Moscow, Soviet Union • October 19, 1941
On this date in 1941, the day the official “state of siege” was declared in the Soviet capital of Moscow, Red Army forces from the Soviet Far East and Siberia began arriving on the Russian Front. Soviet dictator Joseph Stalin was convinced that evacuating most of his troops from the Soviet-Japanese border on the Chinese mainland represented little risk owing, first, to a five-year neutrality, or nonaggression, pact the two countries had concluded six months earlier and, secondly and more importantly for its effect on reversing German fortunes in the winter of 1941, to information from a Tokyo-based spy, Richard Sorge.
The Russian-born Sorge, whose cover was that of a Nazi reporter for the German newspaper Frankfurter Allgemeine among others, was the Soviet informant who had correctly predicted the date of Germany’s invasion of the Soviet Union four months earlier (Operation Barbarossa) and the Japanese attack on Pearl Harbor. To his everlasting discredit, Stalin stubbornly refused to believe reports from Sorge and other sources foretelling the approximate date of Adolf Hitler’s attack on the Soviet Union, in part because he believed them to be a ploy to disrupt the German-Soviet Nonaggression Pact of August 1939, or Molotov-Ribbentrop Pact named after the countries’ foreign ministers. (Incredibly a report landed on Stalin’s desk as early as December 29, 1940—this from none other than the Soviet ambassador in Berlin who credited a Soviet agent in Germany with ferreting out Fuehrer Directive No. 21, Hitler’s Barbarossa Directive eleven days earlier—that the Wehrmacht (German armed forces) had been ordered to prepare for war with the Soviet Union.)
Codenamed “Ramsay,” Sorge (1895–1944) was one of the best Soviet intelligence officers of World War II, and he continued to feed Moscow information from his base in Tokyo, where the hard-drinking newspaperman had entrées in Japanese and German diplomatic circles, until arrested by Japan’s secret police (Kempeitai, equivalent to the German Gestapo) on October 18, 1941. Until his confession under torture, Sorge was assumed by the Japanese to be a German spy. (The Soviets did not officially acknowledge Sorge was on their payroll until 1964.) Sorge was hanged on November 7, 1944, along with his Japanese accomplice and fellow Communist, Hotsumi Ozaki, in Sugamo Prison outside Tokyo. After the war Sugamo Prison was the execution site of seven Japanese war criminals sentenced to death by the International Military Tribunal for the Far East, among them Gen. Hideki Tōjō, Japan’s prime minister during most of World War II (1941–1944).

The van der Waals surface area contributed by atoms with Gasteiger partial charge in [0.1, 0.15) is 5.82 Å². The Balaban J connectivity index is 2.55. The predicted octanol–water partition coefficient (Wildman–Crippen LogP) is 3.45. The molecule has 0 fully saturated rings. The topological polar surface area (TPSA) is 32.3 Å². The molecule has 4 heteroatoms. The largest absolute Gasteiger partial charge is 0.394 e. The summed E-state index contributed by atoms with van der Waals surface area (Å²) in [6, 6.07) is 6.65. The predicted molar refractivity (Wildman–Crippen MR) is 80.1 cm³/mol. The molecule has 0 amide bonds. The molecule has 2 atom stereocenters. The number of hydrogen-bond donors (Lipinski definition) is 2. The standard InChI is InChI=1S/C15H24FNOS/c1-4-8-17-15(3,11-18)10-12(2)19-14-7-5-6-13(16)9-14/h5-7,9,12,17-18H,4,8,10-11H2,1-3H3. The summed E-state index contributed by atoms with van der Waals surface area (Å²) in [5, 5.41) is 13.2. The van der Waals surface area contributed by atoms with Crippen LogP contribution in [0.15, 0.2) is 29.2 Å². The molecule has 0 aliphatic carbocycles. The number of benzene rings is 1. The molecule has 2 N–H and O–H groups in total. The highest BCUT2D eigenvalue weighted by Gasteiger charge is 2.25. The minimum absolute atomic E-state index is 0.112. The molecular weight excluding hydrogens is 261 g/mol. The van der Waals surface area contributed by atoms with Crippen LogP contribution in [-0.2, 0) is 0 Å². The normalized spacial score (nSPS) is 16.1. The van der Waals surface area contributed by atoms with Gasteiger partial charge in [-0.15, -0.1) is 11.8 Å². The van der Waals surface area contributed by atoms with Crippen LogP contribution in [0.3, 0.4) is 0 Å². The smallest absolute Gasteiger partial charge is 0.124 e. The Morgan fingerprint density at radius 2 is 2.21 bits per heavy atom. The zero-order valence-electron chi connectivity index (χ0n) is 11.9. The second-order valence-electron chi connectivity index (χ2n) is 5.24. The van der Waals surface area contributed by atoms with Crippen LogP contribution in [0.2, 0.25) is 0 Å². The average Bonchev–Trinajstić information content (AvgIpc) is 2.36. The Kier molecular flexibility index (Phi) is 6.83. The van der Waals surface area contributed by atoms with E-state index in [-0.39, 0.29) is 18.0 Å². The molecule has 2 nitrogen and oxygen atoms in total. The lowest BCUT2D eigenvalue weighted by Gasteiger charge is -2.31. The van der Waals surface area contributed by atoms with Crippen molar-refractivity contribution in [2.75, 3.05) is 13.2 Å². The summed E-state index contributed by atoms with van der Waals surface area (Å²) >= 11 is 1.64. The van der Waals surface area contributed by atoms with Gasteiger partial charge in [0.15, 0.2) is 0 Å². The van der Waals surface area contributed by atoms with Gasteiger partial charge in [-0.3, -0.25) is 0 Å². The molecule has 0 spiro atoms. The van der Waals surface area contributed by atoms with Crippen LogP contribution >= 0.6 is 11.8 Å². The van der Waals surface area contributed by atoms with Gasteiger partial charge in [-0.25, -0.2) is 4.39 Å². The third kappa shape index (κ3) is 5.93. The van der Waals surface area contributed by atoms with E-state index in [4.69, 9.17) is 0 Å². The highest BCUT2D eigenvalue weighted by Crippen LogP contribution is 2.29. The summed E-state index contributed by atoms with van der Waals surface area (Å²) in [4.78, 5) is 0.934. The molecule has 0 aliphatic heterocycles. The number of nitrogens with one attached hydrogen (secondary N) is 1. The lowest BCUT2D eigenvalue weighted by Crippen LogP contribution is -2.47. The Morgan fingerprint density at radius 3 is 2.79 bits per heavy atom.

Sorge’s seminal role in the Battle of Moscow (October 2, 1941, to January 7, 1942) and perhaps in the Battle of Stalingrad (September 1942 to February 1943), during which the Germans suffered strategic defeats on their Eastern Front, is today memorialized in a roadside monument between Moscow’s Sheremetyevo International Airport and the Kremlin. Only after Stalin’s death in 1953 and two decades after Sorge’s execution did the Presidium of the Supreme Soviet (the highest executive body of the land) move to confer the nation’s highest decoration on its master spy: the Gold Star of a Hero of the Soviet Union. Several years later, in 1970, the former Soviet satellite in Eastern Germany, the German Democratic Republic, established a memorial garden named for Sorge in Dresden’s Altstadt (Old City).
Spymaster Richard Sorge: Soviet Eyes and Ears in Prewar Japan
Left: Family photograph of Richard Sorge from 1940. Sorge was born in 1895 near Baku, Azerbaijan (then part of Russia), to a German mining engineer and a Russian mother. Back in Berlin where he grew up, Sorge served in the German Army during World War I (he was severely wounded), earned a PhD in political science, and joined the German Communist Party in 1919. His political views led him to leave Germany for the Soviet Union, where he became a junior agent in Moscow for the Comintern, an international communist organization. In 1929 Sorge was recruited by the head of Soviet military intelligence (GRU) and worked for that department for the rest of his life. In May 1933 the department asked Sorge to organize a spy network in Japan, the same year Sorge “joined” the Nazi Party. Sorge recruited fellow journalist and China-expert Hotsumi Ozaki, whom Japanese Prime Minister Fumimaro Konoe invited to join a think tank, thereby allowing Ozame to learn about and influence important policy decisions.
Right: A memorial plaque between Moscow and Sheremetyevo International Airport reminds passersby of Sorge’s contributions as a Soviet intelligence operative in Japan and China (Shanghai), where he collected information about Japanese and German plans in the lead-up to World War II. Many streets in Russia are named after Sorge. British spy and James Bond author Ian Fleming called Sorge “the man whom I regard as the most formidable spy in history.” Tom Clancy, American author of numerous spy novels, called Sorge “the best spy of all time.” And best-selling spy novelist John Le Carré, who worked for MI5 and MI6, Britain’s Security Service and Secret Intelligence Service, respectively, called Sorge “the spy to end spies.”
Above: In 1970 the Communist government of East Germany accorded the half-German, half-Russian anti-fascist hero with an impressive memorial garden in Dresden. First in the list of attributions under Sorge’s name (right photo) is the word “Kommunist.” Neither the memorial garden nor the adjacent street named after him exists any longer after German reunification in 1990.
Battle of Moscow, October 1941 to January 1942, Germany’s First Defeat